Chapter 16: Head Start programs arrived in Mississippi in the mid-1960s, in the aftermath of Freedom Summer, when many activists were exhausted and disillusioned. Should we see these anti-poverty programs as part of the civil-rights movement?

Sanders: Anti-poverty programs of the 1960s were part and parcel of the civil-rights movement. Too often we forget that Martin Luther King Jr. said, “What good is having the right to sit at a lunch counter if you can’t afford to buy a hamburger?” We forget that the 1963 March on Washington was for freedom and jobs. While dismantling segregation and enfranchising African Americans were central goals of the civil-rights movement, economic opportunity was also on activists’ radars. Social justice cannot exist apart from economic justice.

War on Poverty programs such as Head Start gave African Americans the training, confidence, and economic independence necessary for their full political participation. White supremacists often used layoffs and evictions to prevent African Americans’ participation in electoral politics. These reprisals, coupled with the 1950s/1960s mechanization of agriculture, made antipoverty programs and the jobs they created critical to the successful implementation of nascent civil-rights legislation.

Chapter 16: One striking theme is the nature of education in the classrooms under the Child Development Group of Mississippi (CDGM). What, and how, were children taught? Why was it so important?

Sanders: CDGM aimed to nurture healthy, confident, inquisitive, happy children. Classroom experiences were participatory in nature as students were encouraged to ask questions, speak up, and say what was on their minds. The goal was to reverse the notion that children were to be seen and not heard. In CDGM, black children’s lives and their thoughts mattered. Activities such as finger painting and sculpting allowed children to expand their minds and be creative. The program made its own storybooks since standard children’s books did not portray black children. CDGM learned black history that was not taught in public schools. The curriculum bolstered children’s self-worth and prepared them to enter public schools that were predicated on white supremacy.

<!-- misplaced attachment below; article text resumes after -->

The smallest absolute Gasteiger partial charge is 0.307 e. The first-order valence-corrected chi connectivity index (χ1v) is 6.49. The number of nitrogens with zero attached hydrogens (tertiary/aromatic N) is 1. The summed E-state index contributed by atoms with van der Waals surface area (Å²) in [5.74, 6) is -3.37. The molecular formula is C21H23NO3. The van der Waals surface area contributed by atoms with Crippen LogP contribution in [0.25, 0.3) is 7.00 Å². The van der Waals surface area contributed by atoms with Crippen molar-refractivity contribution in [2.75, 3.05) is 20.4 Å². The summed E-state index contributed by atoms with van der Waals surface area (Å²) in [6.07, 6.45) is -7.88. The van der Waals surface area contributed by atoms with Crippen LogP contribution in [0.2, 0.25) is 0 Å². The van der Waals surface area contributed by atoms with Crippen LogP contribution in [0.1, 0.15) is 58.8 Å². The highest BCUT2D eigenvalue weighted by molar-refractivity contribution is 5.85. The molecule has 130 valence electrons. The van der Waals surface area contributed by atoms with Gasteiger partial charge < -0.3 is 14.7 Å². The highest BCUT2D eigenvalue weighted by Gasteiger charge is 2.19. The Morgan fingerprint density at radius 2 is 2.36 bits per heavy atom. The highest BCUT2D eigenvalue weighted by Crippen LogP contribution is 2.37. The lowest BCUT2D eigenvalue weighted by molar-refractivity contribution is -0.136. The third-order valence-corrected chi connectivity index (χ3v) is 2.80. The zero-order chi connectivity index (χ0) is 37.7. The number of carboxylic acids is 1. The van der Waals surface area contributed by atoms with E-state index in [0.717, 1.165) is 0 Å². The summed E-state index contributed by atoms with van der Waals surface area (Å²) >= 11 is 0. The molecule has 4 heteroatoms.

Chapter 16: A Chance for Change highlights the role of working-class black women. When we analyze their participation in these Head Start programs, how might it change our larger perspective on the civil-rights movement?

Crystal Sanders: I don’t think black women’s large-scale participation in CDGM changes our perspective on the civil-rights movement so much as it adds to what we know. There is a vast amount of scholarly literature demonstrating that women played integral roles in the freedom movement. We know that black women mobilized in a variety of venues including churches, beauty parlors, and civic clubs to protest racial discrimination. My work shows that Head Start, a federal early childhood education program, became another avenue for their social-justice work.